It includes a billion bucks to widen the Sabine-Neches Waterway so Exxon can export Keystone XL oil.

        In other words, our Democratic administration and the Democrats in Congress support the KXL pipeline.  

        So, "quite good on renewables" is bullshit.  That's zero-zip-nada considering the enormity of the problem.  

        •  Having followed energy policy since I... (1+ / 0-)
          Recommended by:
          penelope pnortney

          ...worked in the Carter administration at the Solar Energy Research Institute, I can assure you that the current administration's stance and spending on renewables is not zero-zip-nada. Should it be more? Absolutely. And exactly how do we spend more given the blockade the Republicans in Congress have put up against any good legislation, including matters like the production tax credit.

          As for the deepening, not widening, of the SNW, that may indeed allow export of refined tar sands oil, but even if Keystone XL is approved, that would hardly be the only purpose of a waterway that is more than a century old.

          Don't tell me what you believe, show me what you do and I will tell you what you believe.

          by Meteor Blades on Thu May 22, 2014 at 09:11:40 PM PDT

          [ Parent ]

          •  Who exactly benefits from the SNW widening? (0+ / 0-)

            There was a Businessweek article that specified Exxon and Keystone XL as the primary beneficiaries.  The SNW does connect Port Arthur/refineries to the Gulf of Mexico.

            The problem with the Democrats is their avoidance of climate change discussion and their lack of effort to make it a real issue for all Americans.  Just like Republicans, Democratic politicians want to continue business as usual because that is what their big corporate sponsors want.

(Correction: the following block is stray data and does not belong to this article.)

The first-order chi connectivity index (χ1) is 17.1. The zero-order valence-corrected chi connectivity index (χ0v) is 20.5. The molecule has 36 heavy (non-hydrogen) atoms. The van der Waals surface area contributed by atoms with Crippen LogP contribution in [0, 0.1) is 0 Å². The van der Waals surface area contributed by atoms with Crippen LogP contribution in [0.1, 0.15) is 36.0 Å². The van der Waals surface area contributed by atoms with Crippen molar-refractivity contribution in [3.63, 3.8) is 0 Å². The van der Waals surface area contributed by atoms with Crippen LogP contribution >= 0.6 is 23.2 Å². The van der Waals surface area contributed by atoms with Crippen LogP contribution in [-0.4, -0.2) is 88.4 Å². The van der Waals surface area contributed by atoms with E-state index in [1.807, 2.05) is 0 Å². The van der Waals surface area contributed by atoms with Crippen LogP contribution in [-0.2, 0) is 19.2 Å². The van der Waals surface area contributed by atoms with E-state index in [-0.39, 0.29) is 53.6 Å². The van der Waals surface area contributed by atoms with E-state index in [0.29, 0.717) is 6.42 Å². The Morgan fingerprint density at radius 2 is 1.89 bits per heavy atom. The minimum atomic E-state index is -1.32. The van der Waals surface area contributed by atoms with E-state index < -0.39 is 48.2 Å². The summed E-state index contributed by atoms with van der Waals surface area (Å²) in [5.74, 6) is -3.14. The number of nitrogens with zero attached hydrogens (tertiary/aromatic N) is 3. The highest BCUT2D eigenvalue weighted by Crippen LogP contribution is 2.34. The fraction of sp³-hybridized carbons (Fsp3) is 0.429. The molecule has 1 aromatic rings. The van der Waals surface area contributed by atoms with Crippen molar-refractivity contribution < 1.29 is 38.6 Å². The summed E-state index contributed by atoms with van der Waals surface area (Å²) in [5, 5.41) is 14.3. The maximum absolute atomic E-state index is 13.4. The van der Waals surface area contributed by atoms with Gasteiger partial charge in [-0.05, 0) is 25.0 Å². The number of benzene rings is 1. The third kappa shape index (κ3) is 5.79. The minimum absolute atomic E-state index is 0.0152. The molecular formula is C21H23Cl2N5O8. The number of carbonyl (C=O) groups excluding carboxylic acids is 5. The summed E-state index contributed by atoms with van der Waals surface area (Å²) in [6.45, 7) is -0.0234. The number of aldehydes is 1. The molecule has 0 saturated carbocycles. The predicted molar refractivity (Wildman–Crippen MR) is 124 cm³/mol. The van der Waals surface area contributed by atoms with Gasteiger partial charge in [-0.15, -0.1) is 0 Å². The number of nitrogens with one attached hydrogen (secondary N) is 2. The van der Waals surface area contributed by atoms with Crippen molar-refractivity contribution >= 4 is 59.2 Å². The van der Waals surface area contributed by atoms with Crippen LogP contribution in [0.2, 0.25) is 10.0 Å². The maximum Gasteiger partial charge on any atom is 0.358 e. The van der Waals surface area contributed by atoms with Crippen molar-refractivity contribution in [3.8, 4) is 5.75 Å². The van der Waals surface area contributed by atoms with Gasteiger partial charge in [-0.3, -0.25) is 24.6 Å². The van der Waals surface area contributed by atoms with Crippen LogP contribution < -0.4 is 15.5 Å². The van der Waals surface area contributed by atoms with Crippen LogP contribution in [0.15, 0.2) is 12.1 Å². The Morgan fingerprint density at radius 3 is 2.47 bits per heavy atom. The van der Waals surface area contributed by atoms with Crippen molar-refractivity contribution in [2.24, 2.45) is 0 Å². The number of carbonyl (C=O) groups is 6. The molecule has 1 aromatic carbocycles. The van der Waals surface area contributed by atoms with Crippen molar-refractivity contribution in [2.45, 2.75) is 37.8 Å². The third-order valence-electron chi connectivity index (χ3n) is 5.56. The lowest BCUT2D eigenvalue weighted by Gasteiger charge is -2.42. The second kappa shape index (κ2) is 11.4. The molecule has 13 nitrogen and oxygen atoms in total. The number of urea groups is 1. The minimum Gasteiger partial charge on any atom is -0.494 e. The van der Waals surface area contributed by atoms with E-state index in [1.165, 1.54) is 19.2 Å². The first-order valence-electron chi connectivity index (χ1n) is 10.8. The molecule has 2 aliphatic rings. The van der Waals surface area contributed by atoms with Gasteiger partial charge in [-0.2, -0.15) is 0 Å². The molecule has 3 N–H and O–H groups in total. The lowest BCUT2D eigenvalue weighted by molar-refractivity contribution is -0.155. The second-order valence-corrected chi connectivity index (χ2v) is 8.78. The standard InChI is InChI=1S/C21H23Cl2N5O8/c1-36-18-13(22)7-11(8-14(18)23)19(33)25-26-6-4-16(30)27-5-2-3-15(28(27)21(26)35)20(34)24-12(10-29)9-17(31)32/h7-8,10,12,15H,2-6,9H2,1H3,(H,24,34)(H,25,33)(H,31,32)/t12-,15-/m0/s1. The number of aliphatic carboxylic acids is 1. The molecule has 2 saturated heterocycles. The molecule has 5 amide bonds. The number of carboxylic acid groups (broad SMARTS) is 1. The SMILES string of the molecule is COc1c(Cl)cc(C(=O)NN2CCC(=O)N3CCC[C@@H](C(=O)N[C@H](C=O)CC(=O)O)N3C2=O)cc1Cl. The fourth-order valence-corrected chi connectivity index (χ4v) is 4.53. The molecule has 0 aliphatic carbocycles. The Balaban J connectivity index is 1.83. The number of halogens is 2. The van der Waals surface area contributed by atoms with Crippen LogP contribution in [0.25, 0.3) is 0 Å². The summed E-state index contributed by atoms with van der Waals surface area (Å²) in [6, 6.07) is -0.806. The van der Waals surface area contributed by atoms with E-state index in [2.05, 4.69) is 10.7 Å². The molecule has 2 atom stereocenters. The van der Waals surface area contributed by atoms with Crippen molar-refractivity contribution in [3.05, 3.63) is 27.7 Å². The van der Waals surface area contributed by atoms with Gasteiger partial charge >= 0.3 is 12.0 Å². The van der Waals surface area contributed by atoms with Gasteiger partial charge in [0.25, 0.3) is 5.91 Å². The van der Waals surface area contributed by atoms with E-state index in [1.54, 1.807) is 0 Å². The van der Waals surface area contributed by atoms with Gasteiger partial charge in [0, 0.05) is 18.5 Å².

WRDA primarily provides billions in funding for port deepening to make it easier to import cheap Asian goods that come through the newly widened Panama Canal.  These billions help the likes of WalMart and facilitate the loss of American jobs.  WRDA has total bipartisan support.  Clearly, Democrats in Congress are for big business and are not for the best interests of Americans.

            Too bad all these billions couldn't have been used to really change the country's energy problems.

            •  Agree with this especially (1+ / 0-)
              Recommended by:
              sweeper
              The problem with the Democrats is their avoidance of climate change discussion and their lack of effort to make it a real issue for all Americans.  Just like Republicans, Democratic politicians want to continue business as usual because that is what their big corporate sponsors want.
              The corporate sponsors is part of it but the fear of losing elections is another part.  It's like Survivor for the white collar crowd.

              If we had states(wo)men instead of politicians, we might see something different.  Leaders should lead, pandering is for people ready to prostitute themselves.